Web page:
Shahzad Bhatti Welcome to my ramblings and rants!

February 15, 2008

Throttling Server in Java

Filed under: Computing,Java — admin @ 4:11 pm

I am about to release another J2EE web application and I have been profiling and load testing the application before the deployment. In my last blog I showed how I am collecting the profiling data. I found that after running load testing with increasingly number of users, the system becomes slower and eventually crashes. In past, I have used a throttling module in Apache to stop accepting new connections, but it didn’t take into memory/cpu into account. I am going to add a throttling to the Java server (Tomcat) so that the system will reject any new requests when the memory becomes too low or system load becomes very high. Luckily, we are using Java 6 which has added a number of nice JMX APIs for collecting system information, for example I have added following

   long freeMemory = ManagementFactory.getMemoryMXBean().getHeapMemoryUsage().getMax() -

   double loadAverage = ManagementFactory.getOperatingSystemMXBean().getSystemLoadAverage();

These parameters were enough for my work, though I also tracked other information such as CPU time by thread:

        int threads = ManagementFactory.getThreadMXBean().getThreadCount();
        long[] threadIds = ManagementFactory.getThreadMXBean().getAllThreadIds();
        StringBuilder threadInfo = new StringBuilder();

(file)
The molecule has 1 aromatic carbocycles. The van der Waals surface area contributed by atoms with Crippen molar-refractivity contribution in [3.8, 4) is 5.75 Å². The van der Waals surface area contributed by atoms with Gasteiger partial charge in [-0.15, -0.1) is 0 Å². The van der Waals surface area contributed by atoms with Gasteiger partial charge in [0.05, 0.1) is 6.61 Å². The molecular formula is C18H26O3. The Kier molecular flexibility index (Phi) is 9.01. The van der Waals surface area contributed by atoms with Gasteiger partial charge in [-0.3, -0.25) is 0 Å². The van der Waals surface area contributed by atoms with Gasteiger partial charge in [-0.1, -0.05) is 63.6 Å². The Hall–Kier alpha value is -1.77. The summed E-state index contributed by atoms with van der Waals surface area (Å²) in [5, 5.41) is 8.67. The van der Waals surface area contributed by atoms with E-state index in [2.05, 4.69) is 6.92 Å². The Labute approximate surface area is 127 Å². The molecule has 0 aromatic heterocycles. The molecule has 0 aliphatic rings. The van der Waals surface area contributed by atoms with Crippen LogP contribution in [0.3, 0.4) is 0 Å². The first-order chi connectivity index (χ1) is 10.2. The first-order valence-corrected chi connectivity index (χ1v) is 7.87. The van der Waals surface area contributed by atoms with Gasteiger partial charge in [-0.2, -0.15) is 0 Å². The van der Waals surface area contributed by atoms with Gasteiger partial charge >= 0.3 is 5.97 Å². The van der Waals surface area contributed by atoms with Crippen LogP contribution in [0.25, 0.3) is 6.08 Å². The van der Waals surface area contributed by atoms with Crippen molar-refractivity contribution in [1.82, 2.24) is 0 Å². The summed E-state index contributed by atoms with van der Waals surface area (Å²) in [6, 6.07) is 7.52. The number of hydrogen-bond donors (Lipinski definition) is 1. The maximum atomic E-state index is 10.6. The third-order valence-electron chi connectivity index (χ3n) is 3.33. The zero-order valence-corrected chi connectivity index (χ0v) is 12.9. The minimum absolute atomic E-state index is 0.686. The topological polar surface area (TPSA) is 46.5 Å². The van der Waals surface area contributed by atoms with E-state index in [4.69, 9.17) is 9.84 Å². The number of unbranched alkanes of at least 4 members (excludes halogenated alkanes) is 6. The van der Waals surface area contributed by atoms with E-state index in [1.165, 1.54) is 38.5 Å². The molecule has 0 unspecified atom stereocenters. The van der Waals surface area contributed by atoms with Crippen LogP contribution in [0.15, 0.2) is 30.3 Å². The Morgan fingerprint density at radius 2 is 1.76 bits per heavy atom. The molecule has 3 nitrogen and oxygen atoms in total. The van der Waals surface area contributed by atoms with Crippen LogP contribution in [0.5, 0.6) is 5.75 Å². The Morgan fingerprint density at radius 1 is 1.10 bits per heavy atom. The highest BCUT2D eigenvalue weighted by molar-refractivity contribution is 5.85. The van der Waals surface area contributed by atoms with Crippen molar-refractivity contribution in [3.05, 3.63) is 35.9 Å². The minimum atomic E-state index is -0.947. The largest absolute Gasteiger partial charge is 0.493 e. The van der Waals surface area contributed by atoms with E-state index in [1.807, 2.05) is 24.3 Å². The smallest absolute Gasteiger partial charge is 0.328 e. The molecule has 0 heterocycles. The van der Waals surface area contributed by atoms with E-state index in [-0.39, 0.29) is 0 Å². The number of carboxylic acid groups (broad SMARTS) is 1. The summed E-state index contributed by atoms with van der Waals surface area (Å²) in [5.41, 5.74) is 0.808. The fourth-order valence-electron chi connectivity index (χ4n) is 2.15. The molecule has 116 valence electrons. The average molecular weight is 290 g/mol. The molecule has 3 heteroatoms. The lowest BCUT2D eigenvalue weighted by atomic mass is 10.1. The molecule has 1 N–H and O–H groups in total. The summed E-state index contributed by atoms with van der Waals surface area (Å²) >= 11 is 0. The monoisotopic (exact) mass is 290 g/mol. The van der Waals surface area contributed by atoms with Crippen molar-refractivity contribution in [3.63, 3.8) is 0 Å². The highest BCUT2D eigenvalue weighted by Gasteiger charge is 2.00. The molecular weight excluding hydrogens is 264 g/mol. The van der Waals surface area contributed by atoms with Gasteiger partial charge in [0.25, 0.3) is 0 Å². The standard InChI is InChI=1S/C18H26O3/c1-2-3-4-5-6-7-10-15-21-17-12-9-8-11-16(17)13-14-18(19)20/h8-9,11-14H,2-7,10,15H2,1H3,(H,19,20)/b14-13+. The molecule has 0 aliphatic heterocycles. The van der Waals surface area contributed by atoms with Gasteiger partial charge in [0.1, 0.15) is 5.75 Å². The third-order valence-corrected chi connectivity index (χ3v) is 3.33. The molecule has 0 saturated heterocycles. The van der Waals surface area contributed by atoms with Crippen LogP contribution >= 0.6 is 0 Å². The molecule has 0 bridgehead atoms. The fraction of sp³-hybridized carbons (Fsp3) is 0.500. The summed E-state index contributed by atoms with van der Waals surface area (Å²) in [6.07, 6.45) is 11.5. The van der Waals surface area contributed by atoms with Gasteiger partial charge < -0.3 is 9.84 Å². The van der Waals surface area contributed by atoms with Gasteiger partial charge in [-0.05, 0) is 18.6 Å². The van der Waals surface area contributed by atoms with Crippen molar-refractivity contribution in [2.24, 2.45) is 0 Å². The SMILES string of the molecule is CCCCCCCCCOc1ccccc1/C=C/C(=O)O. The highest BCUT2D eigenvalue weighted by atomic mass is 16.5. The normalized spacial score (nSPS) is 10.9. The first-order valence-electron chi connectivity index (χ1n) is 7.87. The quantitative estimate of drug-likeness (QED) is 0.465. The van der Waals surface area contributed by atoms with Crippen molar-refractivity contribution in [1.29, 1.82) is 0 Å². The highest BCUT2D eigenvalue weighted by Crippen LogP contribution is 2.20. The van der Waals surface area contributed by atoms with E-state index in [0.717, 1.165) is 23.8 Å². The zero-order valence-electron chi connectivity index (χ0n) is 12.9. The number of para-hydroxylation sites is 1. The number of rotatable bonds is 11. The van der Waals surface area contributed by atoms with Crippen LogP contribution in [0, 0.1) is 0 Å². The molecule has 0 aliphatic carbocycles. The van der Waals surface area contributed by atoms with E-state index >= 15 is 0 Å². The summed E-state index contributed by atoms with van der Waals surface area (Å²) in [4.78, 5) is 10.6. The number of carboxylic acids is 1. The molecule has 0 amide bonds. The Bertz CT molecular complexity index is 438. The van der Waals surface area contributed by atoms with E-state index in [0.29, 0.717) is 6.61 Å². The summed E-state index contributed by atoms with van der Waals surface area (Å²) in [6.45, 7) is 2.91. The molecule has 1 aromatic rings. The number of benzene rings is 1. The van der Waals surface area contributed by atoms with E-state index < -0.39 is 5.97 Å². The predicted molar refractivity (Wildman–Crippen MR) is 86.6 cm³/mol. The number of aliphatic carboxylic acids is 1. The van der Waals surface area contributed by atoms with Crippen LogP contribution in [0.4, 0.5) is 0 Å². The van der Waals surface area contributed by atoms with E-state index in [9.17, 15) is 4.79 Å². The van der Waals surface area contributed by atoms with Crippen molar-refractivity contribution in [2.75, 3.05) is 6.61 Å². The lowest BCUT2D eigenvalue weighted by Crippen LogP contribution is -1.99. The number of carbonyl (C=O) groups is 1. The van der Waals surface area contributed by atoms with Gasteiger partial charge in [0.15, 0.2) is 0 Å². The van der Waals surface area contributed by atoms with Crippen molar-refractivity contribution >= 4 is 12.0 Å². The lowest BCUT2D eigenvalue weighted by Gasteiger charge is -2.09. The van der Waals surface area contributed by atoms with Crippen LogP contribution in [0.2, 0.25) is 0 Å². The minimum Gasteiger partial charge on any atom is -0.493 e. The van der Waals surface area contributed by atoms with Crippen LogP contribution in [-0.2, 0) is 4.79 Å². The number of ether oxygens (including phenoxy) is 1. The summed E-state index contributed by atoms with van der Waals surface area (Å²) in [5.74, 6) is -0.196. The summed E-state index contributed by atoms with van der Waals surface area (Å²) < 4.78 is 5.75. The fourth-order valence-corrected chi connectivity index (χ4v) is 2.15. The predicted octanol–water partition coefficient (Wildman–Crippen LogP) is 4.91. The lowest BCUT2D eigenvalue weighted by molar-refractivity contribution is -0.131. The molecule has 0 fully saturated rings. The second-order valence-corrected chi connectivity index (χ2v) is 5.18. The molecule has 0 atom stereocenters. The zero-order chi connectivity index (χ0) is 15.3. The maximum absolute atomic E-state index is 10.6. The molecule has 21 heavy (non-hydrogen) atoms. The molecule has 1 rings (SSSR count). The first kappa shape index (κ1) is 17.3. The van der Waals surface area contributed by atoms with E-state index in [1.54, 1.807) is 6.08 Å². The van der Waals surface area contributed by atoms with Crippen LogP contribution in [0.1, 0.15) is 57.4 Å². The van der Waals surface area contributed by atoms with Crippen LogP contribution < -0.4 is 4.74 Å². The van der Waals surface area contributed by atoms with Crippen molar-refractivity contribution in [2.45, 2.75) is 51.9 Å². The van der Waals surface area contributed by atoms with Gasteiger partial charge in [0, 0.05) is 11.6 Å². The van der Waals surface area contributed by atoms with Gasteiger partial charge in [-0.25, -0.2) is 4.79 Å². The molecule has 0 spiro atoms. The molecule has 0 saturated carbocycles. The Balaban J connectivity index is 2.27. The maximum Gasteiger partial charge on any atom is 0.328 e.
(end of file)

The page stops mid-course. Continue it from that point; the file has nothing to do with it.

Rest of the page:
for (long id : threadIds) {
            threadInfo.append("thread " + id + " cputime " +  ManagementFactory.getThreadMXBean().getThreadCpuTime(id) +
                ", usertime " + ManagementFactory.getThreadMXBean().getThreadUserTime(id));

Also system start time:

            Date started = new Date(ManagementFactory.getRuntimeMXBean().getStartTime());
            long uptime ManagementFactory.getRuntimeMXBean().getUptime();

and other system information:

            List jvmArgs = ManagementFactory.getRuntimeMXBean().getInputArguments();
            int cpus = ManagementFactory.getOperatingSystemMXBean().getAvailableProcessors();

Java 6 also comes with plenty of command line tools to monitor server such as

Memory Usage

The jstat command can be used to monitor the memory usage and garbage collection statistics as follows:

jstat -gcutil

In order to get heap histogram use jmap as follows:

jmap -histo:live pid

Creating memory dump automatically when running out of memory with following command option:

java -XX:+HeapDumpOnOutOfMemoryError

You can use jhat to analyze heap as follows:

jhat heap.dump.out

Monitoring threads

Use jstack to dump stack traces of all threads as follows:

jstack pid

Use JTop and JConsole to monitor the application, e.g.

java -jar /demo/management/JTop/JTop.jar

No Comments

No comments yet.

RSS feed for comments on this post. TrackBack URL

Sorry, the comment form is closed at this time.

Powered by WordPress